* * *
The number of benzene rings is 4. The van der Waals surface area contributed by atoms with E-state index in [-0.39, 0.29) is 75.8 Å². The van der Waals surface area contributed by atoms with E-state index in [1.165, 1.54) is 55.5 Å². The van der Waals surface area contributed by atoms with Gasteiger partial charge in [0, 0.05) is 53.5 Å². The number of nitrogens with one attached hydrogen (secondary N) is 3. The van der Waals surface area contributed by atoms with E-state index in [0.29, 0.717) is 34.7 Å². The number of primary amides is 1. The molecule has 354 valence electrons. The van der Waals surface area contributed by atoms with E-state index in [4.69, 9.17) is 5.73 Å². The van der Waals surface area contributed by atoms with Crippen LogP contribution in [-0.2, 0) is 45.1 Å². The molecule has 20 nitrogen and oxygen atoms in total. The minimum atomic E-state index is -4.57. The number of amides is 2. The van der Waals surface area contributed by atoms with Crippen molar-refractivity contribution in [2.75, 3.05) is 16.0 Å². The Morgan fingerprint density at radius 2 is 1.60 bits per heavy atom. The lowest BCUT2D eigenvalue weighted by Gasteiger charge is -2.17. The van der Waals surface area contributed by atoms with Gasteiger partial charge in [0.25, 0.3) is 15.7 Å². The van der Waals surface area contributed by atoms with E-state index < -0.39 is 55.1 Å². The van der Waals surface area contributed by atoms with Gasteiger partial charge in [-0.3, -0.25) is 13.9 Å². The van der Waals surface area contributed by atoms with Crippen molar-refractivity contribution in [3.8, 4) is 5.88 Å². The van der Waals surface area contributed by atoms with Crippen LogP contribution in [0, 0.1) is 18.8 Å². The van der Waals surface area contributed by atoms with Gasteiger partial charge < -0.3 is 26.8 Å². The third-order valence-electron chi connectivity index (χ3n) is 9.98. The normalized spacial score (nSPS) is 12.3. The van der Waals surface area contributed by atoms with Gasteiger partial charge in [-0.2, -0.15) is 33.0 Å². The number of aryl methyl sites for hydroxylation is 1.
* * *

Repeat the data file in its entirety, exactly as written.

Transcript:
The number of benzene rings is 4. The van der Waals surface area contributed by atoms with E-state index in [-0.39, 0.29) is 75.8 Å². The van der Waals surface area contributed by atoms with E-state index in [1.165, 1.54) is 55.5 Å². The van der Waals surface area contributed by atoms with Gasteiger partial charge in [0, 0.05) is 53.5 Å². The number of nitrogens with one attached hydrogen (secondary N) is 3. The van der Waals surface area contributed by atoms with E-state index in [0.29, 0.717) is 34.7 Å². The number of primary amides is 1. The molecule has 354 valence electrons. The van der Waals surface area contributed by atoms with E-state index in [4.69, 9.17) is 5.73 Å². The van der Waals surface area contributed by atoms with Crippen LogP contribution in [-0.2, 0) is 45.1 Å². The molecule has 20 nitrogen and oxygen atoms in total. The minimum atomic E-state index is -4.57. The number of amides is 2. The van der Waals surface area contributed by atoms with Crippen molar-refractivity contribution in [2.75, 3.05) is 16.0 Å². The Morgan fingerprint density at radius 2 is 1.60 bits per heavy atom. The lowest BCUT2D eigenvalue weighted by Gasteiger charge is -2.17. The van der Waals surface area contributed by atoms with Gasteiger partial charge in [0.25, 0.3) is 15.7 Å². The van der Waals surface area contributed by atoms with E-state index < -0.39 is 55.1 Å². The van der Waals surface area contributed by atoms with Gasteiger partial charge in [-0.3, -0.25) is 13.9 Å². The van der Waals surface area contributed by atoms with Crippen molar-refractivity contribution in [3.8, 4) is 5.88 Å². The van der Waals surface area contributed by atoms with Crippen LogP contribution in [0, 0.1) is 18.8 Å². The van der Waals surface area contributed by atoms with Gasteiger partial charge < -0.3 is 26.8 Å². The third-order valence-electron chi connectivity index (χ3n) is 9.98. The normalized spacial score (nSPS) is 12.3. The van der Waals surface area contributed by atoms with Gasteiger partial charge in [-0.2, -0.15) is 33.0 Å². The number of aryl methyl sites for hydroxylation is 1.